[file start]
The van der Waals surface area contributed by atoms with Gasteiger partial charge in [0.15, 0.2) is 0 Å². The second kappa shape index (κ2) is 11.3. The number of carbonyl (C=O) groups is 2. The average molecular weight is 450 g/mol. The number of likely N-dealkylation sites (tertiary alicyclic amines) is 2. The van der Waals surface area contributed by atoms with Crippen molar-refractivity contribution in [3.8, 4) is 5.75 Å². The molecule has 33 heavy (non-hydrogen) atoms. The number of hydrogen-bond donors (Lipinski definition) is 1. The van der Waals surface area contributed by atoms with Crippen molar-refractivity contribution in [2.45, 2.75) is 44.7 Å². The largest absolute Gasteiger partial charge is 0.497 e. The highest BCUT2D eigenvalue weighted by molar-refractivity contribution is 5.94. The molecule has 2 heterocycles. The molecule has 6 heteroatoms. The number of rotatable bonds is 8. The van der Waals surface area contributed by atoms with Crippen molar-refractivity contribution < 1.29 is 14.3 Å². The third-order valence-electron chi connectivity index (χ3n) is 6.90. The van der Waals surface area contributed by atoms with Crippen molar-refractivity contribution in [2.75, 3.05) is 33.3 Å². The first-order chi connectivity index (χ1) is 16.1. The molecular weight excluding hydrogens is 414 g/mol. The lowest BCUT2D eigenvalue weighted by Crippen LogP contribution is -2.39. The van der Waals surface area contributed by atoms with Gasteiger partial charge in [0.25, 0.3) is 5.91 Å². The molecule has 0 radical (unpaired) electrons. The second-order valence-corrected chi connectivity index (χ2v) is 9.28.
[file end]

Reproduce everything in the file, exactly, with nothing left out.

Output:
The van der Waals surface area contributed by atoms with Gasteiger partial charge in [0.15, 0.2) is 0 Å². The second kappa shape index (κ2) is 11.3. The number of carbonyl (C=O) groups is 2. The average molecular weight is 450 g/mol. The number of likely N-dealkylation sites (tertiary alicyclic amines) is 2. The van der Waals surface area contributed by atoms with Crippen molar-refractivity contribution in [3.8, 4) is 5.75 Å². The molecule has 33 heavy (non-hydrogen) atoms. The number of hydrogen-bond donors (Lipinski definition) is 1. The van der Waals surface area contributed by atoms with Crippen molar-refractivity contribution in [2.45, 2.75) is 44.7 Å². The largest absolute Gasteiger partial charge is 0.497 e. The highest BCUT2D eigenvalue weighted by molar-refractivity contribution is 5.94. The molecule has 2 heterocycles. The molecule has 6 heteroatoms. The number of rotatable bonds is 8. The van der Waals surface area contributed by atoms with Crippen molar-refractivity contribution < 1.29 is 14.3 Å². The third-order valence-electron chi connectivity index (χ3n) is 6.90. The van der Waals surface area contributed by atoms with Crippen molar-refractivity contribution in [2.75, 3.05) is 33.3 Å². The first-order chi connectivity index (χ1) is 16.1. The molecular weight excluding hydrogens is 414 g/mol. The lowest BCUT2D eigenvalue weighted by Crippen LogP contribution is -2.39. The van der Waals surface area contributed by atoms with Gasteiger partial charge in [0.25, 0.3) is 5.91 Å². The molecule has 0 radical (unpaired) electrons. The second-order valence-corrected chi connectivity index (χ2v) is 9.28.